The Wisdom of Insecurity
This book was transformative to the way I look at challenges and life in general. The consistent theme carried through this book is the law of reversed effort. This law indicates reaching a certain point while striving for it’s antithesis. Thus, when you attempt to float, you sink. When you hold your breathe, you lose it. Or, as he references to the true master:
This book is in the spirit of the Chinese sage Lao-Tzu, that master of the law of reversed effort, who declared that those who justify themselves do not convince, that to know truth one must get rid of knowledge, and that nothing is more powerful and creative than emptiness-from which men shrink.
This is not always the easiest concept to grasp but with his wit, intelligence, and hypnotizing writing style, Alan Watts is able to make it seem like common thought. Throughout the book he investigates the way this concept gets to the core of many subjects.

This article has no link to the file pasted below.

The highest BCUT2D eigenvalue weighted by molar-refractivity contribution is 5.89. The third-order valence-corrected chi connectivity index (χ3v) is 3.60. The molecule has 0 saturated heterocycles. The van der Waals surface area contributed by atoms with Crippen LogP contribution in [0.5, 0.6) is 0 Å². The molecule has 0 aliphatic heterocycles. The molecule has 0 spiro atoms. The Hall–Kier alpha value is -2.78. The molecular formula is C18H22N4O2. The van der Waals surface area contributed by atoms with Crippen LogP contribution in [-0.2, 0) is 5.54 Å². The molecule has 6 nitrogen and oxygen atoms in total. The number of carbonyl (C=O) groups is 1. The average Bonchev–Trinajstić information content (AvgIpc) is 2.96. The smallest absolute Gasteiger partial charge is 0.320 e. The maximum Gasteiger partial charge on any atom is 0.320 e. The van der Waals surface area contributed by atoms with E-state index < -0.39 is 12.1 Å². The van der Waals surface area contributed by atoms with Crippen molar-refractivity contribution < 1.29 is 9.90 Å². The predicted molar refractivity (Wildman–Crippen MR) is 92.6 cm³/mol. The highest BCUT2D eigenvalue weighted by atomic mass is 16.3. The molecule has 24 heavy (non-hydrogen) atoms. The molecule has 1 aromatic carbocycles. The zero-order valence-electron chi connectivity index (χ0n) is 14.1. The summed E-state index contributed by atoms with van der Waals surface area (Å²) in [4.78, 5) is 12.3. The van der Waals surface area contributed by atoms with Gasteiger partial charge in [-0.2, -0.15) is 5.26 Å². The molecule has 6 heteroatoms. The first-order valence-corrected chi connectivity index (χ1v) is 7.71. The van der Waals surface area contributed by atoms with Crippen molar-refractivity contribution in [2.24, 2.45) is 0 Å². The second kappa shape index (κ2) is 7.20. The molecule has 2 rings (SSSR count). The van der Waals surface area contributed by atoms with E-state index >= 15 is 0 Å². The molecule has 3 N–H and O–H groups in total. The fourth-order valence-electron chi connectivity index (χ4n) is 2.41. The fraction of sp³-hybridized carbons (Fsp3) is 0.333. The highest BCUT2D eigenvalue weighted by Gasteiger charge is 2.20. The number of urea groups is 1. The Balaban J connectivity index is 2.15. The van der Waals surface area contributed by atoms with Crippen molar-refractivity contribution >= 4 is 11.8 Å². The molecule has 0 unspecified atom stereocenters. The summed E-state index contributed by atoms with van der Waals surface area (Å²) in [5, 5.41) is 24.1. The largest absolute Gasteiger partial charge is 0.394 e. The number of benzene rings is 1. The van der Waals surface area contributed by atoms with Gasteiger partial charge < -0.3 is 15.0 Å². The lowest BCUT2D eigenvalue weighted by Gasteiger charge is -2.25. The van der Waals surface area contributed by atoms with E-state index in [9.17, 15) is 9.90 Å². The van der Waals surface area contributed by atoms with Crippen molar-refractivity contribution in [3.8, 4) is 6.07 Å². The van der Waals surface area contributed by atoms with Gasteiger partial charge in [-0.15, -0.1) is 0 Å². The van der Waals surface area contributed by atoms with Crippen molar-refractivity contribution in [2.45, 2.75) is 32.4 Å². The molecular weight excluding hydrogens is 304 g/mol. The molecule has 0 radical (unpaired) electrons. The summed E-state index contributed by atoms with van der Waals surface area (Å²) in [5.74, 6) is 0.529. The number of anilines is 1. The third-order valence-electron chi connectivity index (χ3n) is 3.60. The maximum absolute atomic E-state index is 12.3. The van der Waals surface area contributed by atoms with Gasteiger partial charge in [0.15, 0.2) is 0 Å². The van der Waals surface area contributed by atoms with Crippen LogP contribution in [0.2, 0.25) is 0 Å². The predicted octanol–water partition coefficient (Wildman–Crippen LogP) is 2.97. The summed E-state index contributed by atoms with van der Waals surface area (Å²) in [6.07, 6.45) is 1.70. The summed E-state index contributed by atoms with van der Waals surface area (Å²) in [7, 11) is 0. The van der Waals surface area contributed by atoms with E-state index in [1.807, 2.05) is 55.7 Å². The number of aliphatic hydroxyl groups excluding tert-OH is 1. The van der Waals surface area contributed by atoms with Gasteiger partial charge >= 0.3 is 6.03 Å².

The more we are able to feel pleasure, the more we are vulnerable to pain-and, whether in background or foreground, the pain is always with us.
Watts’ insights, although written for a different generation, speak so profoundly to the present as if he were a prophet. Many of the struggles he references from the time have only escalated, as could probably be expected. Due to the escalation, his words may now hold even more importance.
Human desire tends to be insatiable. We are so anxious for pleasure that we can never get enough of it. We stimulate our sense organs until they become insensitive, so that if pleasure is to continue they must have stronger stimulants.
Watts has gained a modern following. Videos of his many speeches and lectures have been created and spread across the web. You can find videos of short length and lectures that go on for hours on channels such as Alan Watts Lectures, Alan Watts Ideas, Alan Wattsify, and The Spiritual Library among others.